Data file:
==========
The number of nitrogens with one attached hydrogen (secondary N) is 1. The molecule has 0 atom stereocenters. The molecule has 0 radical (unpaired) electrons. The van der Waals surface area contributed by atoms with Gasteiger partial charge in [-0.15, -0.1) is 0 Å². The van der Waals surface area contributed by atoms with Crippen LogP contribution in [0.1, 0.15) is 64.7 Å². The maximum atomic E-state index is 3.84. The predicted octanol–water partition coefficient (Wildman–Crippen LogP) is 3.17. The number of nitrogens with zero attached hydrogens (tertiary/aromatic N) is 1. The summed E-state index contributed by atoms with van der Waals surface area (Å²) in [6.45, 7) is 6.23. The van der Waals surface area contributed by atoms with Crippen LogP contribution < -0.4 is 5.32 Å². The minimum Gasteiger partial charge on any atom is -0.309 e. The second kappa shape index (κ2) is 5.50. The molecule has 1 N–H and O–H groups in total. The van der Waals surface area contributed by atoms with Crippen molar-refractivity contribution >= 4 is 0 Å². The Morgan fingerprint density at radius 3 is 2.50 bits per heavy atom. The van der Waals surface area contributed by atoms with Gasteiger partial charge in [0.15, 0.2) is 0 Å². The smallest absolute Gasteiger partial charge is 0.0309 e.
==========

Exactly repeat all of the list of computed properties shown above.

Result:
The number of nitrogens with one attached hydrogen (secondary N) is 1. The molecule has 0 atom stereocenters. The molecule has 0 radical (unpaired) electrons. The van der Waals surface area contributed by atoms with Gasteiger partial charge in [-0.15, -0.1) is 0 Å². The van der Waals surface area contributed by atoms with Crippen LogP contribution in [0.1, 0.15) is 64.7 Å². The maximum atomic E-state index is 3.84. The predicted octanol–water partition coefficient (Wildman–Crippen LogP) is 3.17. The number of nitrogens with zero attached hydrogens (tertiary/aromatic N) is 1. The summed E-state index contributed by atoms with van der Waals surface area (Å²) in [6.45, 7) is 6.23. The van der Waals surface area contributed by atoms with Crippen LogP contribution < -0.4 is 5.32 Å². The minimum Gasteiger partial charge on any atom is -0.309 e. The second kappa shape index (κ2) is 5.50. The molecule has 1 N–H and O–H groups in total. The van der Waals surface area contributed by atoms with Crippen molar-refractivity contribution >= 4 is 0 Å². The Morgan fingerprint density at radius 3 is 2.50 bits per heavy atom. The van der Waals surface area contributed by atoms with Gasteiger partial charge in [0.15, 0.2) is 0 Å². The smallest absolute Gasteiger partial charge is 0.0309 e.